The Clans of Kgippandingi
According to the ancient Legend of Gympie, there were originally ten major clans of native peoples occupying the jungle lands of Bpi'kgila-dhu'ri - the central Mary River region around Gympie between 1851-1885. The ten ancient clans still spoke variations of an ancient language called Kgaw'bpidhal'i (Kgaw'bvi: Kgabi: Kabi) along the Mary River.
Their rich lands extended from the high banks of the Mary River to the inland and coastal ranges east and west of the mighty river. Their ancient language was the universal language of "nowhere but of everywhere" meaning that it belonged to no one. However, because everyone spoke it in some way or form, this may point to the firm possibility that it may have been one of the earliest surviving language bases and the due forerunner to the five known original language dialects of South East Queensland (Bat'ja, Wak'ka, Yugara'bul, Yugum'bir and Kga'bi).
It appears therefore that, because of these close clan associations, many early historians of Aboriginal history mistakenly called all the speakers of the language collectively as we still do today - the Ka'bi race even though all resident regional clans were separate identities with different dialects, customs and lifestyles. From what we now know from the writings of these early historians and later research projects, this is how the classification Ka'bi race originated as an early collective reference.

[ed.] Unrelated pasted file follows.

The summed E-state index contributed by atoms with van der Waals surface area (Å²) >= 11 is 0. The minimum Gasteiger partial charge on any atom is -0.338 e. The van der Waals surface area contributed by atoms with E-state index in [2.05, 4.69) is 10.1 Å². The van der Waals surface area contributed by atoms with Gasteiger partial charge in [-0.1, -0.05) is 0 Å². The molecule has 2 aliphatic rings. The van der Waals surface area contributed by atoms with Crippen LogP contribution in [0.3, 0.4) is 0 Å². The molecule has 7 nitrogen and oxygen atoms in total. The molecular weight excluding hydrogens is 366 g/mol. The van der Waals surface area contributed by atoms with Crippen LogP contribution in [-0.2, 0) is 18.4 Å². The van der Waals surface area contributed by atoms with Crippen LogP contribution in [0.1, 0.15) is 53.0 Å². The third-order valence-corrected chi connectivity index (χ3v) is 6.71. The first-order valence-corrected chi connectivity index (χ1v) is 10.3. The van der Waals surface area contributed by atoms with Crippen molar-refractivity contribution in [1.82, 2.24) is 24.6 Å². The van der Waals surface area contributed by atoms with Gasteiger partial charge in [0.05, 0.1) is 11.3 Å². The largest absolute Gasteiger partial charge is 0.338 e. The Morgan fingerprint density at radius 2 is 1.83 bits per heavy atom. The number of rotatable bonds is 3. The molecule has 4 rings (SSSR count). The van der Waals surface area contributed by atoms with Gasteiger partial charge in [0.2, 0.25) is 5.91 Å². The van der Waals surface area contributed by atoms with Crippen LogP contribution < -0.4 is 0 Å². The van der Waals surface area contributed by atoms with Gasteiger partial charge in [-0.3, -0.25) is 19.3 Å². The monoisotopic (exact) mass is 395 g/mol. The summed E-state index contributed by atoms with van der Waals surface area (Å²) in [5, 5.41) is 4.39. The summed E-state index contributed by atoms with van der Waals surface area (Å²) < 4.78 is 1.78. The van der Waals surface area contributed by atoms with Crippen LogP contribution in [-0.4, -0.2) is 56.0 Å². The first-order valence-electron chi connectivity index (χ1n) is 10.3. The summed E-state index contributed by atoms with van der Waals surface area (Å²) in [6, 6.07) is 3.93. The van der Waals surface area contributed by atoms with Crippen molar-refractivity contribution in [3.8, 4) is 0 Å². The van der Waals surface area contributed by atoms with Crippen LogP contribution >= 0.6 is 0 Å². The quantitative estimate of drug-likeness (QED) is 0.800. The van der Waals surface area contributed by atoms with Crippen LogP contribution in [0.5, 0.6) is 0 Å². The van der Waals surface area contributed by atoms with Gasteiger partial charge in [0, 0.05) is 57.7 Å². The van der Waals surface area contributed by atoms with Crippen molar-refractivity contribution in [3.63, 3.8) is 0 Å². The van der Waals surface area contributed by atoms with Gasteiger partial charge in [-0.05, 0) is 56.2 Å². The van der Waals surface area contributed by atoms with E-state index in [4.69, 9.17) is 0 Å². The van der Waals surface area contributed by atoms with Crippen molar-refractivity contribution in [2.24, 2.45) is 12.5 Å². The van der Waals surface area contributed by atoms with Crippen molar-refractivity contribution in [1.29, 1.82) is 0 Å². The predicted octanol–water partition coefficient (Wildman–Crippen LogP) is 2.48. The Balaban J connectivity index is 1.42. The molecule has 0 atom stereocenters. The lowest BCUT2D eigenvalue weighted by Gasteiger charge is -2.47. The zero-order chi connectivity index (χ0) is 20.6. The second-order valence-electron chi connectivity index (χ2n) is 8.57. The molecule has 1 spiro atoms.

This classification is compounded by the fact that very little was ever recorded of the Mary River Valley clans who by default, supposition and theory, were recorded as having similar characteristics to those clans found in and around the other early European pioneering settlement regions of South East Queensland when such claims were not so. It is now a reasonably established fact from modern-day research that some of these historians could not have or never had been in the traditional Kabi lands - their travels taking them into the fringe areas of the coast, the Brisbane River valley, Connondale Ranges and the south Burnett regions even into the early town port of Maryborough. These regions were in the territories of the Yugumbi, Ugara, Wakka and Batja: Batjala. The Noosa-Tewantin-Nambour region came later coastal Kabi associated areas.
It is now known from modern research into localised pioneering records that there were ten different Mary River Valley clans (not tribes) containing many individual family groups who had ten different totemic names and different territories one could not enter without permission. They enjoyed the same basic customs, rituals and so on. What joined them together was one common notable feature - the fact that they all spoke the same ancient language - Kgaw'bpidhal'i: Kgaw'bi: Ka'bi (depending on the European pronunciation). Some modern claimants state the term was Gubbi. This is incorrect the term Gubbi has been identified as being a little known expletive term used by most clans in South East Queensland according to the earliest known language records.
As far as it is known, the only known local pioneer records list the original ten Kabi clans of the Mary River Valley region as the:
From localised records and as far as it is known, all or most of
these clans were basically extinct by c.1885. Those that had survived were elderly and
incapable of childbirth (a list showing the last known member of each clan still
survives). These survivors lived the rest of their lives as servants or
station workers or were transported to Cherbourg. There are no records of any genuine
descendents except for the Kabi Kgaiya of the Widgee and western range
regions. His name was Dhakkanguini (c.1846-1938). He was the last of the clans of
Kgippandingi. The only other known descendents of the Gympie Kabi Kguthari clan
Willie and Emma Dunn died c.1923-25 at Gympie. They left no family.
A sample from the photo gallery:
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